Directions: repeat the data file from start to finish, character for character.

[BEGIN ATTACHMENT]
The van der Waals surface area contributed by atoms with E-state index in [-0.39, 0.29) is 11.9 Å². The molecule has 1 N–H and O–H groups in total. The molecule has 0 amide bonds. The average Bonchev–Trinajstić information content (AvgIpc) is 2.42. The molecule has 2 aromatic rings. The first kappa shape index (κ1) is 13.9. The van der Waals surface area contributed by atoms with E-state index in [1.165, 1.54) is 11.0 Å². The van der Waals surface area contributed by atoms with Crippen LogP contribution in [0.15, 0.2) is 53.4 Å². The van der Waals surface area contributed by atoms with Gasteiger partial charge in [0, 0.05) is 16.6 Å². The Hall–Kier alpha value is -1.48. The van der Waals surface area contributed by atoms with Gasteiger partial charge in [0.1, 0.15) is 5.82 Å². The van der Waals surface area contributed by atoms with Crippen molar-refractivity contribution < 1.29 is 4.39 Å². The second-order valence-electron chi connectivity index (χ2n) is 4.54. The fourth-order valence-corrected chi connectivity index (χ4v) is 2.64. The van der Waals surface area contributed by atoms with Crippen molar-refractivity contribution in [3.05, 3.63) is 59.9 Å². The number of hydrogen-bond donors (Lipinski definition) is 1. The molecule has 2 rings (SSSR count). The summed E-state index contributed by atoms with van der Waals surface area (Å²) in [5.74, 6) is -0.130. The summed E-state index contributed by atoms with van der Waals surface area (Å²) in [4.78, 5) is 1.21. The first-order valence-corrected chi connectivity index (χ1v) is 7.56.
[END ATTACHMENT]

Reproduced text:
The van der Waals surface area contributed by atoms with E-state index in [-0.39, 0.29) is 11.9 Å². The molecule has 1 N–H and O–H groups in total. The molecule has 0 amide bonds. The average Bonchev–Trinajstić information content (AvgIpc) is 2.42. The molecule has 2 aromatic rings. The first kappa shape index (κ1) is 13.9. The van der Waals surface area contributed by atoms with E-state index in [1.165, 1.54) is 11.0 Å². The van der Waals surface area contributed by atoms with Crippen LogP contribution in [0.15, 0.2) is 53.4 Å². The van der Waals surface area contributed by atoms with Gasteiger partial charge in [0, 0.05) is 16.6 Å². The Hall–Kier alpha value is -1.48. The van der Waals surface area contributed by atoms with Gasteiger partial charge in [0.1, 0.15) is 5.82 Å². The van der Waals surface area contributed by atoms with Crippen molar-refractivity contribution < 1.29 is 4.39 Å². The second-order valence-electron chi connectivity index (χ2n) is 4.54. The fourth-order valence-corrected chi connectivity index (χ4v) is 2.64. The van der Waals surface area contributed by atoms with Crippen molar-refractivity contribution in [3.05, 3.63) is 59.9 Å². The number of hydrogen-bond donors (Lipinski definition) is 1. The molecule has 2 rings (SSSR count). The summed E-state index contributed by atoms with van der Waals surface area (Å²) in [5.74, 6) is -0.130. The summed E-state index contributed by atoms with van der Waals surface area (Å²) in [4.78, 5) is 1.21. The first-order valence-corrected chi connectivity index (χ1v) is 7.56.